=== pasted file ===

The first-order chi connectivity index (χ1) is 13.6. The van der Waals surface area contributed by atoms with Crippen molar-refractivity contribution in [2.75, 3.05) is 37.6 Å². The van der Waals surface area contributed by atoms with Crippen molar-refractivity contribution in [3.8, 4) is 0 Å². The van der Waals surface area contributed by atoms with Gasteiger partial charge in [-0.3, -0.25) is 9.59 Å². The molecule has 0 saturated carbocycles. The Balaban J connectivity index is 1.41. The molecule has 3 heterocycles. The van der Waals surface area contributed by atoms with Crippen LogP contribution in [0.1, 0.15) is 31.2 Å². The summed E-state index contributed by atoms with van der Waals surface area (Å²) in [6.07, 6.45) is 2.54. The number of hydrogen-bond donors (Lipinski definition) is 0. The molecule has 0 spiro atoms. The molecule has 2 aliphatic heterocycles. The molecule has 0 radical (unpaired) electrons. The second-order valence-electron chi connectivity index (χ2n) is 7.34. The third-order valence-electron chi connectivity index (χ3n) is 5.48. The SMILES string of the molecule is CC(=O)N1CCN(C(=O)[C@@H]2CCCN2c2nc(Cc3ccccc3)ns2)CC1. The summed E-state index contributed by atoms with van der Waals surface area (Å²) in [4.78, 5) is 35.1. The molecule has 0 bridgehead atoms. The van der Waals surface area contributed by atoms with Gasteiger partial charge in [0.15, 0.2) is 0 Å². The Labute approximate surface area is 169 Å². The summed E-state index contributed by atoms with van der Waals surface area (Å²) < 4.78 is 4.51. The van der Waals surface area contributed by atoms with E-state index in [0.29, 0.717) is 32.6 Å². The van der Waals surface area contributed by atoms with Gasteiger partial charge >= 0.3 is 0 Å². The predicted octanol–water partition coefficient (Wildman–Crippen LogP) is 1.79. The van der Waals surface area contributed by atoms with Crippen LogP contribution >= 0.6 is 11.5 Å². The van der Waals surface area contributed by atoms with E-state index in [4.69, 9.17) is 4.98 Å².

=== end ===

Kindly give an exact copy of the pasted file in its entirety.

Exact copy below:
The first-order chi connectivity index (χ1) is 13.6. The van der Waals surface area contributed by atoms with Crippen molar-refractivity contribution in [2.75, 3.05) is 37.6 Å². The van der Waals surface area contributed by atoms with Crippen molar-refractivity contribution in [3.8, 4) is 0 Å². The van der Waals surface area contributed by atoms with Gasteiger partial charge in [-0.3, -0.25) is 9.59 Å². The molecule has 0 saturated carbocycles. The Balaban J connectivity index is 1.41. The molecule has 3 heterocycles. The van der Waals surface area contributed by atoms with Crippen LogP contribution in [0.1, 0.15) is 31.2 Å². The summed E-state index contributed by atoms with van der Waals surface area (Å²) in [6.07, 6.45) is 2.54. The number of hydrogen-bond donors (Lipinski definition) is 0. The molecule has 0 spiro atoms. The molecule has 2 aliphatic heterocycles. The molecule has 0 radical (unpaired) electrons. The second-order valence-electron chi connectivity index (χ2n) is 7.34. The third-order valence-electron chi connectivity index (χ3n) is 5.48. The SMILES string of the molecule is CC(=O)N1CCN(C(=O)[C@@H]2CCCN2c2nc(Cc3ccccc3)ns2)CC1. The summed E-state index contributed by atoms with van der Waals surface area (Å²) in [4.78, 5) is 35.1. The molecule has 0 bridgehead atoms. The van der Waals surface area contributed by atoms with Gasteiger partial charge in [0.15, 0.2) is 0 Å². The Labute approximate surface area is 169 Å². The summed E-state index contributed by atoms with van der Waals surface area (Å²) < 4.78 is 4.51. The van der Waals surface area contributed by atoms with E-state index in [0.29, 0.717) is 32.6 Å². The van der Waals surface area contributed by atoms with Gasteiger partial charge >= 0.3 is 0 Å². The predicted octanol–water partition coefficient (Wildman–Crippen LogP) is 1.79. The van der Waals surface area contributed by atoms with Crippen LogP contribution >= 0.6 is 11.5 Å². The van der Waals surface area contributed by atoms with E-state index in [4.69, 9.17) is 4.98 Å².